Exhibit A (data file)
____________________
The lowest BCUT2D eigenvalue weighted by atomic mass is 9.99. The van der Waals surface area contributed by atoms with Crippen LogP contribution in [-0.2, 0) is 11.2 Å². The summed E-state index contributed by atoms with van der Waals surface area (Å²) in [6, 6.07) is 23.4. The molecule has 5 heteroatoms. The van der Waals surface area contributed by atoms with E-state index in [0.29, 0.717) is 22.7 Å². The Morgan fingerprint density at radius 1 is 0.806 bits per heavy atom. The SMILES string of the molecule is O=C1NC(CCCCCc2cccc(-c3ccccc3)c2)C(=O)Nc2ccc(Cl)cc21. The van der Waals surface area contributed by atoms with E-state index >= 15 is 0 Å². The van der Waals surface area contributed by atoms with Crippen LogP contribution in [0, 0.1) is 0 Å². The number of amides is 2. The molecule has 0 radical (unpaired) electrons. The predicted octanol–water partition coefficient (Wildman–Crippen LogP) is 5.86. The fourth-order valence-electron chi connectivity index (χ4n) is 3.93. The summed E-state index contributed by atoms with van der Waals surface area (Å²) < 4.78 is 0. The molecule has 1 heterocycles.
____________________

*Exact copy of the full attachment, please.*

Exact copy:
The lowest BCUT2D eigenvalue weighted by atomic mass is 9.99. The van der Waals surface area contributed by atoms with Crippen LogP contribution in [-0.2, 0) is 11.2 Å². The summed E-state index contributed by atoms with van der Waals surface area (Å²) in [6, 6.07) is 23.4. The molecule has 5 heteroatoms. The van der Waals surface area contributed by atoms with E-state index in [0.29, 0.717) is 22.7 Å². The Morgan fingerprint density at radius 1 is 0.806 bits per heavy atom. The SMILES string of the molecule is O=C1NC(CCCCCc2cccc(-c3ccccc3)c2)C(=O)Nc2ccc(Cl)cc21. The van der Waals surface area contributed by atoms with E-state index >= 15 is 0 Å². The van der Waals surface area contributed by atoms with Crippen LogP contribution in [0, 0.1) is 0 Å². The number of amides is 2. The molecule has 0 radical (unpaired) electrons. The predicted octanol–water partition coefficient (Wildman–Crippen LogP) is 5.86. The fourth-order valence-electron chi connectivity index (χ4n) is 3.93. The summed E-state index contributed by atoms with van der Waals surface area (Å²) < 4.78 is 0. The molecule has 1 heterocycles.